Sugar, sugar… I know you are hiding

America has a love-hate affair with sugar. Just a walk down a grocery aisle shows how rabidly sugar loaded items are marketed. Recently at a county fair, I found it nearly impossible to find something that was not dipped in, frosted with, dusted with or baked and fried with sugars as a main ingredient. This is the reality despite the fact most Americans know the ill effects of consuming too much sugar.

Over the past two months I have become very aware of my sugar intake. With my gastric bypass (RNY) surgery, sugar became an ingredient I began paying some serious attention. The malabsorptive nature of RNY has made me intolerant of sugar. With the body unable to process excess sugar, I experience a “dumping” syndrome. It is not pleasant with severe abdominal cramps and diarrhea as the main symptoms.

I have found that sugar is much more prevalent in my diet than I expected. I see myself as a healthy grocery shopper who reads labels and makes good choices. You might be surprised at how many foods marketed as healthy foods contain a good bit of sugar. Here are some of my diet staples that I shop for carefully now that I know the sugar facts.

  1. Milk – 12-13 grams/cup
    Milk, how I love milk! I have been a major milk consumer since I was a child. There has been a lot of press over the years about limiting the fat intake and calories of milk by switching from whole or 2% milk to 1% or non-fat milk. Bariatric patients need to understand that all milk has about 12-13 grams of sugar in a cup. This may not be a problem when consumed alone but it is often combined with cereal and protein powder. The combination sets the amount of sugar into the intolerable range.
  2. Cereal – Read the nutrition label
    Cereals marketed to children are very high in sugar.  There are also “healthy” cereals that have an unacceptable sugar level for bariatric patients. This is especially true when served with a cup of milk (12 grams). One of the major contributors is the addition or fruits and nuts into the mix.  Some of my favorites with their sugar content are Grape Nuts Fit (13.5 grams), Special K Red Berries (5 grams) and Special K Protein Plus (9 grams). It is very important to note serving size on cereal packages. They vary and a seemingly healthy cereal becomes less when you discover the standard serving size is half of what you normally consume.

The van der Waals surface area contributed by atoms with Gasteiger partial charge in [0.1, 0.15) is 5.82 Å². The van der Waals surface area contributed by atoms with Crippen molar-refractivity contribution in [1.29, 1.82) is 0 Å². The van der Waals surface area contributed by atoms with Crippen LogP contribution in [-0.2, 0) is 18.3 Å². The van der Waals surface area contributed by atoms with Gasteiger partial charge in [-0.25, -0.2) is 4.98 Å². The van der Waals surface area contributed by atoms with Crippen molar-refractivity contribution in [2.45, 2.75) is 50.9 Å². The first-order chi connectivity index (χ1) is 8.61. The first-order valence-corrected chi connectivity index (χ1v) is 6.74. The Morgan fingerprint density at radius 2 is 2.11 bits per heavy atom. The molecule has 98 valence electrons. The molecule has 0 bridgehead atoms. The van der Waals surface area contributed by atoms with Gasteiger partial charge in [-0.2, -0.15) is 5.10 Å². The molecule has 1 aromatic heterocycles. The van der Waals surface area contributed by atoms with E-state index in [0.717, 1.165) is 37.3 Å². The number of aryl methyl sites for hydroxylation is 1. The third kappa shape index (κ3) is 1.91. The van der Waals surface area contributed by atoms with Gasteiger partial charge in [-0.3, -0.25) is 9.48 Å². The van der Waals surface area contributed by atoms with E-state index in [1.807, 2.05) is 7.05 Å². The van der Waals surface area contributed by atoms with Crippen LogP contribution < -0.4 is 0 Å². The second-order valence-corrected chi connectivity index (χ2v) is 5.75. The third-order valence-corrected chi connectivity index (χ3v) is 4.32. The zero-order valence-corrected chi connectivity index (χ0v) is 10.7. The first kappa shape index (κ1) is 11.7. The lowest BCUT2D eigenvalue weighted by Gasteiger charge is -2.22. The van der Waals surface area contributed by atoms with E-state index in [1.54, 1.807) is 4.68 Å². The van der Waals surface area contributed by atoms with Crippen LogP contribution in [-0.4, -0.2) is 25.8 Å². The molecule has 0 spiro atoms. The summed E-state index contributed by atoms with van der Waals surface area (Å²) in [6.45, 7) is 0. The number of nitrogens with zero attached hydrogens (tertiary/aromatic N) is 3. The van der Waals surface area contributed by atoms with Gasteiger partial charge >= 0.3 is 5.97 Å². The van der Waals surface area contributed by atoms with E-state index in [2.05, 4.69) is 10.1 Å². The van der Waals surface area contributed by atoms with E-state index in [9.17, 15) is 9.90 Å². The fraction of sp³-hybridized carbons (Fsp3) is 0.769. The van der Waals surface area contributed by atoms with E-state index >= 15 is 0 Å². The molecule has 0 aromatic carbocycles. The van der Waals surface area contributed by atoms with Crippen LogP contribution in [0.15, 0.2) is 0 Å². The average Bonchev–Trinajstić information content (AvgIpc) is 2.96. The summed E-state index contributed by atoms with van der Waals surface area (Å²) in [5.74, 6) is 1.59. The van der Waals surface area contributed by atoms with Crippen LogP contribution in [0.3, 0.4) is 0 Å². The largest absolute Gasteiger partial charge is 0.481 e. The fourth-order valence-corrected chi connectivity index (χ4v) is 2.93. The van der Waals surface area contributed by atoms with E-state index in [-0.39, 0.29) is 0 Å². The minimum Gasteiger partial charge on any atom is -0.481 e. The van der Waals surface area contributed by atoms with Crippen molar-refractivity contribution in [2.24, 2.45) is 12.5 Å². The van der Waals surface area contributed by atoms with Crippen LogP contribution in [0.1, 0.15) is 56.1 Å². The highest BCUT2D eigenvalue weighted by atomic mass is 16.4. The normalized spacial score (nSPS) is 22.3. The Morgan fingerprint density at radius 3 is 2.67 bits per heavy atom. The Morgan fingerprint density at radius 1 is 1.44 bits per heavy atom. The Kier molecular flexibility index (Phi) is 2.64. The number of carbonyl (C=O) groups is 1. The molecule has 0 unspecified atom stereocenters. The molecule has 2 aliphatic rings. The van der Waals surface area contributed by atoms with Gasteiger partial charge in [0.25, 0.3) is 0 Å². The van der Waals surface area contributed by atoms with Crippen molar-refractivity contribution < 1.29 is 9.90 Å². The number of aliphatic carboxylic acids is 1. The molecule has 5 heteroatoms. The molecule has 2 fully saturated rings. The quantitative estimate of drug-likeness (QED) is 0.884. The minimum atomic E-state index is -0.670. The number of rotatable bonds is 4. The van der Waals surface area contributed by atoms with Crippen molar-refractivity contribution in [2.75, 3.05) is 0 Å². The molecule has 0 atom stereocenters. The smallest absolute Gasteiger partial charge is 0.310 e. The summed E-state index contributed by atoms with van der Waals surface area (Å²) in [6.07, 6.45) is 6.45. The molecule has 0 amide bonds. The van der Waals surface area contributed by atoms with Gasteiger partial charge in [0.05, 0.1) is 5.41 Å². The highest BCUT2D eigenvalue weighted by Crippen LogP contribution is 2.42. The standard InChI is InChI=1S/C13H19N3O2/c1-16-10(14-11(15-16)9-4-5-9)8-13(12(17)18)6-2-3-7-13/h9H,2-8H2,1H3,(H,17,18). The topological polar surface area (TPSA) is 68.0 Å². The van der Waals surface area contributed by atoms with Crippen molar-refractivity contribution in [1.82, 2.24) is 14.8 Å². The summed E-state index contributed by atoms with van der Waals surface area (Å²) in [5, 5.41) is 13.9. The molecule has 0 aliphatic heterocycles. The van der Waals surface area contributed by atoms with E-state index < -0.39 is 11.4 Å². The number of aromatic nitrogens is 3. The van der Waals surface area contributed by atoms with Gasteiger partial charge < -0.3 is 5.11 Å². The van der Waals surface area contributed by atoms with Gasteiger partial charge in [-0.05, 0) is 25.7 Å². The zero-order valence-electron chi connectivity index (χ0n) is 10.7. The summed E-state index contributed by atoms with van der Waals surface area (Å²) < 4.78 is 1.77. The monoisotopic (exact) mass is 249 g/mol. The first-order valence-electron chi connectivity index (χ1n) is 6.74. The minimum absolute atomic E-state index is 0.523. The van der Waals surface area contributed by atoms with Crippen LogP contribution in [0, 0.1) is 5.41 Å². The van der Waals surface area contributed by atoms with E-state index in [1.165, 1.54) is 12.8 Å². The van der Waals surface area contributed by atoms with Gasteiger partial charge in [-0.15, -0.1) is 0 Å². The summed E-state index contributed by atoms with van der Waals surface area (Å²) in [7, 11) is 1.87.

3. Yogurt
    Healthy, active people in ads portray yogurt as the healthy snack and breakfast alternative. Yogurt is a milk product and in such has 12 grams of naturally occurring sugars. Add the fruit and sweet flavors and you may add 8-12 grams of sugar.  That 5 ounce container of yogurt may have 15-25 grams of sugar.  Start with plain yogurt and add fresh fruit to lose a lot of the added sugar.
  4. Prepackaged Oatmeal — 1 packet may have up to 15 grams
    Old fashioned oatmeal is actually quite healthy. It is high in fiber, has a decent amount of protein and has virtually no sugar. The pre-packaged instant oatmeal packets can be a totally different story. It is not uncommon to discover your favorite oatmeal has 10-12 grams of sugar. If you prepare the oatmeal with milk, you add 12 more grams of sugar. The good news is that you can switch to weight control or low sugar varieties that have 1-3 grams of sugar.
  5. Protein Bars/Powder – Read the nutrition label
    There is a big market out there for protein. The bariatric community is a niche market. Probably the largest community of protein consumers is athletes. Sugar is what gives power lifters, football players and other athletes the power they need to sustain their sport. This is why it is important to read the nutrition label on these products. Look for products often labeled lean protein, low sugar, or protein marketed to the bariatric community.

The bottom line is that I am limiting my sugar intake. I am not eliminating my sugar intake. My body needs sugar to produce energy to keep me going. It is part of a balanced diet.  I use the following sugar strategies to keep me healthy.

  1. Read the nutrition labels and avoid products with over 12 grams of sugar
  2. Limit the serving size on products that are higher in sugar.
  3. Avoid eating too much sugar by knowing the sugar content of foods I eat together.
  4. Switch to natural sugars, such as fruits, whenever possible to add flavor
  5. Avoid processed and packaged foods in favor of natural fresh foods.
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